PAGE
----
9-months to 20-years, depending on the location of the lead-based paint
on the property. Generally, lead-based paint on friction and impact
surfaces such as windows and floors only qualifies for shorter
certificates while lead-based paint in good condition on ceilings and
walls or fully enclosed will qualify for longer lead-safe certificate
If the lead-safe investigation finds no lead-based paint hazard on
the property, the investigation information will be entered into the
Departmentís online database, called the Wisconsin Asbestos and Lead
Database Online, or WALDO. The Department reviews the submitted
information and confirms the property is eligible for a lead-safe
certificate. WALDO then assigns a unique registration number to the
property and it is entered into the Registry as a certified lead-safe
Certificate of lead-free or lead-safe status
After the Department confirms eligibility, the lead professional
issues the appropriate certificate of lead-free or lead-safe status to
the property owner. The certificate lists the following information:
- Effective Date: This date designates when the property was
determined by DHS to meet the registered lead-free property
standards under section HFS 163.41, Wis. Administrative Code, or the
lead-safe property standard under section HFS 163.42, Wis.
- Expiration Date:
- Lead-free certificates do not expire.
- Lead-safe certificates list an expiration date after which the
property will no longer be certified lead-safe. To re-certify,
another lead-safe investigation would need to be conducted and a
new lead-safe certificate would need to be issued.
- Property Location: The address and specific building unit(s)
covered by the lead-safe certificate. (A certificate may cover only
a single unit and common areas in a multi-unit building.)
- Property Description: Lists all common areas included in the
certificate. Examples of areas include laundry rooms, hallways,
porches, garages or sheds.
- Property Owner or Designated Representative: A telephone number
and contact person, if listed, indicates where questions about the
property may be directed.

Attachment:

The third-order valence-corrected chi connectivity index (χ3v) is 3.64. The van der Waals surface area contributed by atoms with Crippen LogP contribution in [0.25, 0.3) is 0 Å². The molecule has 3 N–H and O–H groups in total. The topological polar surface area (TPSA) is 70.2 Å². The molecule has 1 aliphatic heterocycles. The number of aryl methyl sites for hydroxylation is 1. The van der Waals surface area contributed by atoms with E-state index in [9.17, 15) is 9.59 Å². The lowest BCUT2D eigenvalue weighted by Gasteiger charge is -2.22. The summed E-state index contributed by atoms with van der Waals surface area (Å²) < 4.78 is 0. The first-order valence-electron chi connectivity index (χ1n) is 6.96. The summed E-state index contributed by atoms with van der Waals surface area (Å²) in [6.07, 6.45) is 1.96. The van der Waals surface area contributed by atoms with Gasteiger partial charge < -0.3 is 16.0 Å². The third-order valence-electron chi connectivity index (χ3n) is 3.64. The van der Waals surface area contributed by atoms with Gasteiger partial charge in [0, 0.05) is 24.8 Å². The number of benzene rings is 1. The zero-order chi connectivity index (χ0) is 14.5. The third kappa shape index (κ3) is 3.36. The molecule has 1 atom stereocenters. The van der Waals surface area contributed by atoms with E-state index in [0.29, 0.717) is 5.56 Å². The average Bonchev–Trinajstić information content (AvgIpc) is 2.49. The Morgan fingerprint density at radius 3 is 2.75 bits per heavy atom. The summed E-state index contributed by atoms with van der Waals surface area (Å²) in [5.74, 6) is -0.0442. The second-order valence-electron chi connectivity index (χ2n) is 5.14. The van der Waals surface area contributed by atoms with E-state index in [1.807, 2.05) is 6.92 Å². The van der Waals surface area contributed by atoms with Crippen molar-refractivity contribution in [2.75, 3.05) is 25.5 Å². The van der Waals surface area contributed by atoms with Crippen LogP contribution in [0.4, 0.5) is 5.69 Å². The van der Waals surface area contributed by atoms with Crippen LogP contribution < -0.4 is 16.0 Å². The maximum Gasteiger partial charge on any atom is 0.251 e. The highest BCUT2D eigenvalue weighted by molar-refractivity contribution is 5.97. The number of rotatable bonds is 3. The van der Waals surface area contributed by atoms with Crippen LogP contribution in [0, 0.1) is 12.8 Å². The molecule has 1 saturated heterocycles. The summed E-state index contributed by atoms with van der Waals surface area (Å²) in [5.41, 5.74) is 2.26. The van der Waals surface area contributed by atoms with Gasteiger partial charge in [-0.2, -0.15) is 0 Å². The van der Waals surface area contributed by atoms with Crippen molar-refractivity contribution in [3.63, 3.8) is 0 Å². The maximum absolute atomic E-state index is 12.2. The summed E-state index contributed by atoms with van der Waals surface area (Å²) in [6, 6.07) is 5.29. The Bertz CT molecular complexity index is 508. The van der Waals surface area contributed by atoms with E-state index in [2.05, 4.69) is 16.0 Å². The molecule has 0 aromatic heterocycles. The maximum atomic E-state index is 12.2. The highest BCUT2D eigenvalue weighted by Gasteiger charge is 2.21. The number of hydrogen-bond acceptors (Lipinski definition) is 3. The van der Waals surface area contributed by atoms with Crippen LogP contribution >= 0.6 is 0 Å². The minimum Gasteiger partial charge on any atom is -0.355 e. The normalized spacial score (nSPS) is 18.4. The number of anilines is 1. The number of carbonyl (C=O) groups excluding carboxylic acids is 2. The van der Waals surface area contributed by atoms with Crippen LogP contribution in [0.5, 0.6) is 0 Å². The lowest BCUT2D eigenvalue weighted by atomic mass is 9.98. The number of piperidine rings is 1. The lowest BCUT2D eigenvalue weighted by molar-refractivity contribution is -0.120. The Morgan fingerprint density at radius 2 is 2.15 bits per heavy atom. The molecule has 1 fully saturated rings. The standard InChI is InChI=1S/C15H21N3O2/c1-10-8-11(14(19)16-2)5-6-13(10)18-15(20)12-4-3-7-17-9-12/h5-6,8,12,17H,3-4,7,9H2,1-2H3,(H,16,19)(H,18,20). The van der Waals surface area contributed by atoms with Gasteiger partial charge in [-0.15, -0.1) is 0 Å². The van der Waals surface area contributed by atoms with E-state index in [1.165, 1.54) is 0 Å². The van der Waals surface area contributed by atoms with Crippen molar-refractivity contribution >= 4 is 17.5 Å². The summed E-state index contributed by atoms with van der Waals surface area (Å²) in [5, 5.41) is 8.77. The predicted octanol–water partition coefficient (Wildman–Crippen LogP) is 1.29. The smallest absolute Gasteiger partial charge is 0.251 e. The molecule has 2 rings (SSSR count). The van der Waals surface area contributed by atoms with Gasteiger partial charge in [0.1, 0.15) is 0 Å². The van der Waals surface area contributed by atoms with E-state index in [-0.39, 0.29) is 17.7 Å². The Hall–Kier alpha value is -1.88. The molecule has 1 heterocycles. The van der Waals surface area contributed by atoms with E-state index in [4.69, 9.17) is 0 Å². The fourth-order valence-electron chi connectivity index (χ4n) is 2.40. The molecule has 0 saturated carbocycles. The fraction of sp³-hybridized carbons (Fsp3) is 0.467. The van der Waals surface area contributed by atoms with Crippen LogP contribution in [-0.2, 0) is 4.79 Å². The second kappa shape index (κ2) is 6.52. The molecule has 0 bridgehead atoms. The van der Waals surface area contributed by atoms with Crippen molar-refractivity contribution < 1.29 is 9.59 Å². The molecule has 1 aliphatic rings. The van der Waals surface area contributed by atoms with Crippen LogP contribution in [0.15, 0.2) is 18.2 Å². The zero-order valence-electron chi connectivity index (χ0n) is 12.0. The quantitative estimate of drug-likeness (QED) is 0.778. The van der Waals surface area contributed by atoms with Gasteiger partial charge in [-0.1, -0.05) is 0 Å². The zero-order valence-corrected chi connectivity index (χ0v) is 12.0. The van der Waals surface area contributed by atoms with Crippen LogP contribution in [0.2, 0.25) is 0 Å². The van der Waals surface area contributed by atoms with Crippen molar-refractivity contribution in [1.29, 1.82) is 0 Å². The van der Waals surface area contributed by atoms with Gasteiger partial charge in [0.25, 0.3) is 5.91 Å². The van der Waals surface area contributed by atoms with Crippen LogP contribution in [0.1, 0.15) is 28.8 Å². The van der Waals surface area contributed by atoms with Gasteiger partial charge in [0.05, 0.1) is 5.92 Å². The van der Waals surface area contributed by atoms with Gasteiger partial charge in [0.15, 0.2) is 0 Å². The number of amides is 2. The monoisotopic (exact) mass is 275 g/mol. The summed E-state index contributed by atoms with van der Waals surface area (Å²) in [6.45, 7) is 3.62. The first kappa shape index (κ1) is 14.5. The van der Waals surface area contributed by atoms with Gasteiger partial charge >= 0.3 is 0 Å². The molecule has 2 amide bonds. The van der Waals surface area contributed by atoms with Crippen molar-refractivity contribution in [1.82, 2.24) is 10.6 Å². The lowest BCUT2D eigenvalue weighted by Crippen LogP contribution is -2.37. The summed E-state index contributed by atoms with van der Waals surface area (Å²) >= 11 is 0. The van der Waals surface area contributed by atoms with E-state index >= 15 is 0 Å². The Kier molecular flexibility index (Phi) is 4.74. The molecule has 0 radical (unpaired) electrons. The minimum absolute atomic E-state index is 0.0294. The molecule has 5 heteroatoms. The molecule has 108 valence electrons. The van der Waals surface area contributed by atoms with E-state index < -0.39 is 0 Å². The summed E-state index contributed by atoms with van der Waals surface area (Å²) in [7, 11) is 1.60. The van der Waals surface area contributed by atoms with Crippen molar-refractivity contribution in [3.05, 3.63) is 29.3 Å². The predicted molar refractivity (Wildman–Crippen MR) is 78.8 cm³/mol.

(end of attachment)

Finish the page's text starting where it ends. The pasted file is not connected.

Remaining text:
- Issuing Company: The DHS-certified lead company that conducted
the lead-free inspection or lead-safe investigation.
- Certificate Number: unique number assigned by DHS to the listed
Questionnaire Number: DHS assigns this unique number to identify the
qualifying questionnaire submitted by the DHS-certified lead company.
Immunity, Conditions and Restrictions
The lead-free or lead-safe certificate provides the property owner
and his employees and agents immunity from civil and criminal liability
for lead poisonings at the covered property. The immunity does not apply
if it is shown by clear and convincing evidence that one of the
following has occurred:
- The owner or his or her employee or agent obtained the certificate
- The owner or his or her employee or agent violated a condition of
- During renovation, remodeling, maintenance or repair after
receiving the certificate the owner or his or her employee or agent
created a lead-bearing paint hazard that was present in the dwelling
or unit of the dwelling at the time that the lead poisoning or lead
- The owner or his or her employee or agent failed to respond in a
timely manner to notification by a tenant, by the department or by a
local health department that a lead-bearing paint hazard might be
- A source of lead in the dwelling or unit of the dwelling other
than lead-bearing paint caused the lead poisoning or lead exposure.
property owner or a tenant living on the premises can find the current
status of a lead-free or lead-safe certificate on the Web by clicking HERE
or by calling 608-261-6876.
the Lead-Free/Lead-Safe Registry
the Lead-Safe/Lead-Free Registry
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Last Revised: February 24, 2011